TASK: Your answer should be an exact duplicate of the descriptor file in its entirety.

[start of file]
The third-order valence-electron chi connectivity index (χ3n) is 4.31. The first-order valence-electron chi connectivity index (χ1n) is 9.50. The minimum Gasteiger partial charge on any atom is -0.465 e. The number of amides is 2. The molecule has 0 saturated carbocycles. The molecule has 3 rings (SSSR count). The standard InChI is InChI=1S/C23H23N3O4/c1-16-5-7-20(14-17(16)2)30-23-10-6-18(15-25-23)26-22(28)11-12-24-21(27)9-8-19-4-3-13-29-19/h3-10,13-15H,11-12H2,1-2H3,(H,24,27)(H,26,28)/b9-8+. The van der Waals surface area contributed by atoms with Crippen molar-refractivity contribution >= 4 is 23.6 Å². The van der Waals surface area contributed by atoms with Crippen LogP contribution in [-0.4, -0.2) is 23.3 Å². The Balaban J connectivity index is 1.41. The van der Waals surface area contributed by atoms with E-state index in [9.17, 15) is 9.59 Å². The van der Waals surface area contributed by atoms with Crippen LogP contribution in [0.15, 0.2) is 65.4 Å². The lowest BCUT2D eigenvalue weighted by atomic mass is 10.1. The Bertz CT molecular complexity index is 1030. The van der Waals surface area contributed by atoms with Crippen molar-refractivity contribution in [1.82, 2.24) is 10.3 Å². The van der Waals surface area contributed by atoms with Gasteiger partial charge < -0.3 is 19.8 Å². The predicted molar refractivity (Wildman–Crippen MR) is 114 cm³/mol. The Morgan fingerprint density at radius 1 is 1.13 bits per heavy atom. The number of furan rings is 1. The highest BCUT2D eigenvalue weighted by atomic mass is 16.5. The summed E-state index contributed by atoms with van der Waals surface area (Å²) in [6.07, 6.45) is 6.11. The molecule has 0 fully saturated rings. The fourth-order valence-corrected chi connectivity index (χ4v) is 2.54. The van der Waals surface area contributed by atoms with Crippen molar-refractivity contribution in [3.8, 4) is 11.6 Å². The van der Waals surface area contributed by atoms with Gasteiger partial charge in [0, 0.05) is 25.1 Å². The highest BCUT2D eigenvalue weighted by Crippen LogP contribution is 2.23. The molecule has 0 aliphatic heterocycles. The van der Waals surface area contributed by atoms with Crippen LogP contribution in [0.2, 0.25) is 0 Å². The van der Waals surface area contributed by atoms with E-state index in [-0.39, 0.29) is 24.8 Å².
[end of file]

The third-order valence-electron chi connectivity index (χ3n) is 4.31. The first-order valence-electron chi connectivity index (χ1n) is 9.50. The minimum Gasteiger partial charge on any atom is -0.465 e. The number of amides is 2. The molecule has 0 saturated carbocycles. The molecule has 3 rings (SSSR count). The standard InChI is InChI=1S/C23H23N3O4/c1-16-5-7-20(14-17(16)2)30-23-10-6-18(15-25-23)26-22(28)11-12-24-21(27)9-8-19-4-3-13-29-19/h3-10,13-15H,11-12H2,1-2H3,(H,24,27)(H,26,28)/b9-8+. The van der Waals surface area contributed by atoms with Crippen molar-refractivity contribution >= 4 is 23.6 Å². The van der Waals surface area contributed by atoms with Crippen LogP contribution in [-0.4, -0.2) is 23.3 Å². The Balaban J connectivity index is 1.41. The van der Waals surface area contributed by atoms with E-state index in [9.17, 15) is 9.59 Å². The van der Waals surface area contributed by atoms with Crippen LogP contribution in [0.15, 0.2) is 65.4 Å². The lowest BCUT2D eigenvalue weighted by atomic mass is 10.1. The Bertz CT molecular complexity index is 1030. The van der Waals surface area contributed by atoms with Crippen molar-refractivity contribution in [1.82, 2.24) is 10.3 Å². The van der Waals surface area contributed by atoms with Gasteiger partial charge < -0.3 is 19.8 Å². The predicted molar refractivity (Wildman–Crippen MR) is 114 cm³/mol. The Morgan fingerprint density at radius 1 is 1.13 bits per heavy atom. The number of furan rings is 1. The highest BCUT2D eigenvalue weighted by atomic mass is 16.5. The summed E-state index contributed by atoms with van der Waals surface area (Å²) in [6.07, 6.45) is 6.11. The molecule has 0 fully saturated rings. The fourth-order valence-corrected chi connectivity index (χ4v) is 2.54. The van der Waals surface area contributed by atoms with Crippen molar-refractivity contribution in [3.8, 4) is 11.6 Å². The van der Waals surface area contributed by atoms with Gasteiger partial charge in [0, 0.05) is 25.1 Å². The highest BCUT2D eigenvalue weighted by Crippen LogP contribution is 2.23. The molecule has 0 aliphatic heterocycles. The van der Waals surface area contributed by atoms with Crippen LogP contribution in [0.2, 0.25) is 0 Å². The van der Waals surface area contributed by atoms with E-state index in [-0.39, 0.29) is 24.8 Å².